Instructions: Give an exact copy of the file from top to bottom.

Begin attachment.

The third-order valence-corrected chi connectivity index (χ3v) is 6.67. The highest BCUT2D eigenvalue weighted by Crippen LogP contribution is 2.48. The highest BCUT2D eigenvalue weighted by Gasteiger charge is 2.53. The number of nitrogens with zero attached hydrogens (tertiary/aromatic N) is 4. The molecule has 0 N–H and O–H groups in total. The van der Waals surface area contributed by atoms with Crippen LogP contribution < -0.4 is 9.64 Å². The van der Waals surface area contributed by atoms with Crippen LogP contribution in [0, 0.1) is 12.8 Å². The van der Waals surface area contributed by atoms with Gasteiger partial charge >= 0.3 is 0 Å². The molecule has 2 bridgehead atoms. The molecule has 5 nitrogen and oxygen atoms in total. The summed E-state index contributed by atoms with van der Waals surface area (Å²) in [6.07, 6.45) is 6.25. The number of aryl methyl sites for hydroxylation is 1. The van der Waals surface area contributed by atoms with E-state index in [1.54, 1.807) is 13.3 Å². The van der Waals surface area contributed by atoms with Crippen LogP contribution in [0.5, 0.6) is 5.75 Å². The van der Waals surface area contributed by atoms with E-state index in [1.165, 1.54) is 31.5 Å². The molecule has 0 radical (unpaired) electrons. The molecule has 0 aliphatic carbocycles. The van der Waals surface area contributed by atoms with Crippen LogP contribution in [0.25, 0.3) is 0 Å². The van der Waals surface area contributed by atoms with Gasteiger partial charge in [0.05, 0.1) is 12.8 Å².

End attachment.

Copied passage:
The third-order valence-corrected chi connectivity index (χ3v) is 6.67. The highest BCUT2D eigenvalue weighted by Crippen LogP contribution is 2.48. The highest BCUT2D eigenvalue weighted by Gasteiger charge is 2.53. The number of nitrogens with zero attached hydrogens (tertiary/aromatic N) is 4. The molecule has 0 N–H and O–H groups in total. The van der Waals surface area contributed by atoms with Crippen LogP contribution < -0.4 is 9.64 Å². The van der Waals surface area contributed by atoms with Crippen LogP contribution in [0, 0.1) is 12.8 Å². The van der Waals surface area contributed by atoms with Gasteiger partial charge >= 0.3 is 0 Å². The molecule has 2 bridgehead atoms. The molecule has 5 nitrogen and oxygen atoms in total. The summed E-state index contributed by atoms with van der Waals surface area (Å²) in [6.07, 6.45) is 6.25. The number of aryl methyl sites for hydroxylation is 1. The van der Waals surface area contributed by atoms with E-state index in [1.54, 1.807) is 13.3 Å². The van der Waals surface area contributed by atoms with Crippen LogP contribution in [0.5, 0.6) is 5.75 Å². The van der Waals surface area contributed by atoms with E-state index in [1.165, 1.54) is 31.5 Å². The molecule has 0 radical (unpaired) electrons. The molecule has 0 aliphatic carbocycles. The van der Waals surface area contributed by atoms with Crippen LogP contribution in [0.25, 0.3) is 0 Å². The van der Waals surface area contributed by atoms with Gasteiger partial charge in [0.05, 0.1) is 12.8 Å².